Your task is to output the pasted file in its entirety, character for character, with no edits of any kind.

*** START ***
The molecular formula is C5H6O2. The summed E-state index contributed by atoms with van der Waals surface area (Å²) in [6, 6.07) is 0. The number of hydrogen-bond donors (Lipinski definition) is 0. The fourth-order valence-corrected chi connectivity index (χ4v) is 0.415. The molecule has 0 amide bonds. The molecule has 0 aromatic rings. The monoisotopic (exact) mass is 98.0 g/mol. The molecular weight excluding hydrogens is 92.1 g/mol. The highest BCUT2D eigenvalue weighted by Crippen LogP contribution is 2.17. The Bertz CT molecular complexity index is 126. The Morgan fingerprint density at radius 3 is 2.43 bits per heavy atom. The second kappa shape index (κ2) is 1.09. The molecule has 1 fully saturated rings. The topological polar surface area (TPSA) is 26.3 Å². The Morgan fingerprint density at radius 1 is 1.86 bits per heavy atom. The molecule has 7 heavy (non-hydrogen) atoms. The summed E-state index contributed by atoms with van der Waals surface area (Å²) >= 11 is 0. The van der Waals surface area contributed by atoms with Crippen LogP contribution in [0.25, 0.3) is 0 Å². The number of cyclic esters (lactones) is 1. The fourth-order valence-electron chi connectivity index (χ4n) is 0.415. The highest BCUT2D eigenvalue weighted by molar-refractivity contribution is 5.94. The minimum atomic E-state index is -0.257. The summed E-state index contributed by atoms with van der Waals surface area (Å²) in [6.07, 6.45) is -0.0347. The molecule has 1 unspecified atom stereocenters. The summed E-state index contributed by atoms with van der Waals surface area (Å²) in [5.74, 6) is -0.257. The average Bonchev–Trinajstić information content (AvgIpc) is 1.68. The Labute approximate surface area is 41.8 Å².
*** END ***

The molecular formula is C5H6O2. The summed E-state index contributed by atoms with van der Waals surface area (Å²) in [6, 6.07) is 0. The number of hydrogen-bond donors (Lipinski definition) is 0. The fourth-order valence-corrected chi connectivity index (χ4v) is 0.415. The molecule has 0 amide bonds. The molecule has 0 aromatic rings. The monoisotopic (exact) mass is 98.0 g/mol. The molecular weight excluding hydrogens is 92.1 g/mol. The highest BCUT2D eigenvalue weighted by Crippen LogP contribution is 2.17. The Bertz CT molecular complexity index is 126. The Morgan fingerprint density at radius 3 is 2.43 bits per heavy atom. The second kappa shape index (κ2) is 1.09. The molecule has 1 fully saturated rings. The topological polar surface area (TPSA) is 26.3 Å². The Morgan fingerprint density at radius 1 is 1.86 bits per heavy atom. The molecule has 7 heavy (non-hydrogen) atoms. The summed E-state index contributed by atoms with van der Waals surface area (Å²) >= 11 is 0. The van der Waals surface area contributed by atoms with Crippen LogP contribution in [0.25, 0.3) is 0 Å². The number of cyclic esters (lactones) is 1. The fourth-order valence-electron chi connectivity index (χ4n) is 0.415. The highest BCUT2D eigenvalue weighted by molar-refractivity contribution is 5.94. The minimum atomic E-state index is -0.257. The summed E-state index contributed by atoms with van der Waals surface area (Å²) in [6.07, 6.45) is -0.0347. The molecule has 1 unspecified atom stereocenters. The summed E-state index contributed by atoms with van der Waals surface area (Å²) in [5.74, 6) is -0.257. The average Bonchev–Trinajstić information content (AvgIpc) is 1.68. The Labute approximate surface area is 41.8 Å².